Looking for an act of kindness to do as a family? Why not organize a neighbourhood food drive! Not only are food drives a great way for kids and adults to learn more about their communities and the impact of Covid-19, but also to learn about empathy, global citizenship, and the importance of sharing and caring for each other. Food drives can help introduce kids to important social issues and human rights, and give them chance to practice skills like action planning, leadership, and advocacy. Organizing a community food drive is an excellent way for kids to learn more, give back, and make a difference.
The impact on food banks during Covid-19
Food Banks Canada recently reported that visits to food banks have increased across the country by 20% since the start of the Covid-19 pandemic, with 1 in 4 locations experiencing an up to 50% increase in demand. In March of 2020 when the pandemic first hit, Toronto’s Daily Bread Food Bank saw a record-breaking 200% increase in new clients accessing their food banks for the first time. And things haven’t slowed down. The Daily Bread Food Bank saw their busiest month in history in June 2021, with an all time high of 124,000 clients accessing their services that month. The story is the same in cities across North America.
“Many communities were experiencing increased usage even before the pandemic, which exacerbated existing issues and exposed deep rooted systemic issues that have had people on the brink of food insecurity.” Sacha Michna, Senior Manager, Community Partnerships and Events, Daily Bread Food Bank
How do food drives help the community
Everyone has an equal right to healthy, nutritious food. The right to food is a fundamental human right enshrined in a number of international legal and human rights instruments. This means countries and their leadership have a legal obligation to make food available, accessible and adequate for everyone. That said, food insecurity is an enormous issue worldwide, with people living without reliable access to a sufficient quantity of affordable, nutritious food.
Hosting a community food drive is one way that kids can help to support organizations whose missions it is to ensure that nobody has to go hungry in their communities.
Six steps to host a successful food drive
A food drive is a great family and kid-friendly volunteering opportunity. Contacting charities and learning about issues, encouraging neighbours and friends to participate and physically collecting donations is something families can do on their own time and in a safe and distanced Covid-friendly way. Kids can practice their research skills, action planning skills and leadership skills while learning about issues and ways to give back and help others.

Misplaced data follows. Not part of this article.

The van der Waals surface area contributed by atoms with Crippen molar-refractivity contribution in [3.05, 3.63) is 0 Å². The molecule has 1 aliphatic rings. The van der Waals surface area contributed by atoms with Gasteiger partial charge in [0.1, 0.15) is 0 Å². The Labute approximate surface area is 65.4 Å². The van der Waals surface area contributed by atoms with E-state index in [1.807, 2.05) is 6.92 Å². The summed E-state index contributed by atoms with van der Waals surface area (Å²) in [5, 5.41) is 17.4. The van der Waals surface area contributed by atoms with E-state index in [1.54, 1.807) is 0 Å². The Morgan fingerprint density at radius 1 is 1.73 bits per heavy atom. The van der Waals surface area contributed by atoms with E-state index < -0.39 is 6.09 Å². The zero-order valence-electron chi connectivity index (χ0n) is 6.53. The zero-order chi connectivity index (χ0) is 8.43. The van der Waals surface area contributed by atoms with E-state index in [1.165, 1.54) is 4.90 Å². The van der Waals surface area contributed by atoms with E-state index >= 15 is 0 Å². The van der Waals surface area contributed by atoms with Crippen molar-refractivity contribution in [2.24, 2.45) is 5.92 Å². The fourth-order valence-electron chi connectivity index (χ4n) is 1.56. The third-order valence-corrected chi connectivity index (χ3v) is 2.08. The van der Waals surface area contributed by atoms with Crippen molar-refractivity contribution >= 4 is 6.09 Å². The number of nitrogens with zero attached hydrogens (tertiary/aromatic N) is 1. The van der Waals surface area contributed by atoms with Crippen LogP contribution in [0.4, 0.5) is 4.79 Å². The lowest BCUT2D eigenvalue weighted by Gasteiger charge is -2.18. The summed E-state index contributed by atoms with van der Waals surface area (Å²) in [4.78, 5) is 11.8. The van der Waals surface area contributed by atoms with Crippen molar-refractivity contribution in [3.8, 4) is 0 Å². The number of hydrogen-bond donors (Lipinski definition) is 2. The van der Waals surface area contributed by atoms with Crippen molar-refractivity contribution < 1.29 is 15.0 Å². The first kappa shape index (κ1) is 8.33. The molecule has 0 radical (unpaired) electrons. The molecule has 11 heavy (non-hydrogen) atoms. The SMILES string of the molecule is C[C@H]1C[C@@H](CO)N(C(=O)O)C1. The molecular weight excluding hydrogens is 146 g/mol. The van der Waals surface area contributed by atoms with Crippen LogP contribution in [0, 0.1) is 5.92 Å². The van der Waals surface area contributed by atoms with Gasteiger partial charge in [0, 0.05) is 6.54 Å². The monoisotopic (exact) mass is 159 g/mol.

Here are 6 easy steps to hosting a food drive in your neighbourhood:
- Research and choose a charity to donate non-perishable food to.
- Contact your charity and ask questions so you’re planning the most effective fundraiser possible.
- Draft a letter to your neighbours explaining your fundraiser. Ask them to leave non-perishable food items on their porches on a specific date at a specific time, which you will pick up and donate on your street’s behalf.
- Advertise your fundraiser by leaving a copy of your letter in all of your neighbours’ mailboxes and speaking to them about it, asking them to participate.
- Collect food items on the date and time you indicated in your letter.
- Donate everything you’ve collected on behalf of your neighbours and community!
This type of community fundraiser can be especially effective because you’ve made it so easy for others to participate in, and taken on the of logistics of donating items.
Tips to host a successful food drive
Here are some things to keep in mind to make your food drive as successful as possible!
- Provide ways for people to participate in a safe and contactless way
- Provide clear and specific instructions on how people can participate with a specific pick up date and time
- Engage your family and friends to help
- Ask local charities what tools and resources are already available to help you (for example, see the Daily Bread Food Bank's Community Champion resources
Questions to ask a charity
When reaching out to charities, not for profits, and organizations to partner with, here are some questions to ask:
- What food items are most in need?
- How can I get started with my fundraiser and what resources to you have for me?
- What is the best time of year for a fundraiser?
What food donations are most useful
Be sure to ask your partner charity what items are most in need and beneficial for their clients. Food items that are high in protein and non-perishable that have a long shelf life are often in demand. Examples of good donation items include:
- canned fruit and vegetables
- pasta sauce and canned tomatoes
- soups and stews
- rice or noodles
- lentils and beans
- peanut and other nut butter
- canned fish and meet
- tetra-pack milk and milk alternatives
- baby food and formula
You may also be able to donate non-perishable goods such as:
- toilet paper
- baby wipes
- pet supplies
- cleaning products